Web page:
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Best performers in a World Cup final – Combined XI

by Aadya Sharma 5 minute read

The hallmark of a true genius lies in lifting one’s game a notch higher when the situation demands it the most. And when it comes to situations, there is perhaps none bigger than a World Cup final, and the unmatched pressure that accompanies it.

While Australia have, hands down, dominated the competition as a team, with five titles, several players from other teams have stood out with their peerless performances. Ahead of the 2019 finale, we compile a list of superstars who set the stage on fire with their performances in the finals of past editions of the World Cup, and put them together to make a world-class XI.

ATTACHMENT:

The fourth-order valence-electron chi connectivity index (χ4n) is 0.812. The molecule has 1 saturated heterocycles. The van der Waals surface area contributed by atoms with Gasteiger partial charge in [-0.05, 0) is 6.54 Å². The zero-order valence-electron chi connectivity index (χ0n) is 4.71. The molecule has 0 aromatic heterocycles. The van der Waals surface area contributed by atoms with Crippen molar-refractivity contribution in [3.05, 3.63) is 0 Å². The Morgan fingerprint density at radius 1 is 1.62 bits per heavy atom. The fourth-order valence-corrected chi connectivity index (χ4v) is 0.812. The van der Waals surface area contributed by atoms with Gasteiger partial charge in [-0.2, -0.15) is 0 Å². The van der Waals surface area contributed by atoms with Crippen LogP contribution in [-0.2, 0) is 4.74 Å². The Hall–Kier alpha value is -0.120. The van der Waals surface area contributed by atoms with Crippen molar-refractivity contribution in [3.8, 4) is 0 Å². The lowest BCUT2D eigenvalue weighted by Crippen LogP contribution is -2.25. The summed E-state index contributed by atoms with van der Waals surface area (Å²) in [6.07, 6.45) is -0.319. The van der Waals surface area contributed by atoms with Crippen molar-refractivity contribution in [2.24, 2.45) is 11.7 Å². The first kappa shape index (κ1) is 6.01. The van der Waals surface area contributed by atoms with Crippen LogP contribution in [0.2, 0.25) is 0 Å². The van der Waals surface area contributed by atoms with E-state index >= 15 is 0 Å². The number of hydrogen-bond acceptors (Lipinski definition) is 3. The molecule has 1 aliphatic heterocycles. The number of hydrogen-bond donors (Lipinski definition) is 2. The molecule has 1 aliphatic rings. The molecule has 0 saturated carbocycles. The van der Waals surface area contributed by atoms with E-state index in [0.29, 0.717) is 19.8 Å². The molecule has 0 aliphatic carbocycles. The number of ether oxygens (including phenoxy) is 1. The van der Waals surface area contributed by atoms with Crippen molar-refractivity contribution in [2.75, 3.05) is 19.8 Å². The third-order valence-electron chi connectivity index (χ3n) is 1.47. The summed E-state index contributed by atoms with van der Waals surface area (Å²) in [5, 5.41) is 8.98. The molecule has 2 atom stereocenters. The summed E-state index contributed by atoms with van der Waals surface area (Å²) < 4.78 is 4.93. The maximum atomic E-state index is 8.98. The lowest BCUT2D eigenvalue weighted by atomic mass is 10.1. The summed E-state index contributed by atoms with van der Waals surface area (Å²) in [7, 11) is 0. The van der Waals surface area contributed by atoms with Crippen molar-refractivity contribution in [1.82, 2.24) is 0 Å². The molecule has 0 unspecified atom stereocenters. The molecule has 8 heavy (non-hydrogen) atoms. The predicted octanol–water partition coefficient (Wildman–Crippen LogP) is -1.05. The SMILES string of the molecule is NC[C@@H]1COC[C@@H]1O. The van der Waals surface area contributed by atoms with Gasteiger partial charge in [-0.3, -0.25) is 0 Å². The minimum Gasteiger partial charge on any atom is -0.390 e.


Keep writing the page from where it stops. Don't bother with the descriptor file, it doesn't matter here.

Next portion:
1. Adam Gilchrist


Gilchrist’s squash-ball-in-glove 149 is the highest score in a World Cup final

Gilchrist’s 15th ODI century, and his first in 14 months, came on the grandest stage of them all. Arriving in quite the mood after having endured a lean tournament, a ruthless ‘Gilly’ punctured the Sri Lankan attack from the get-go, repeatedly lofting the pacers over the in-field, and using his feet against spin. Such was his impact that he raced to his ton in just 72 balls; Hayden, at the other end, managed only 38 in that time.

149 runs [104 balls, 13 fours, 8 sixes]  v Sri Lanka, 2007


2. Gautam Gambhir


Gambhir’s masterful 97 helped India win their second World Cup title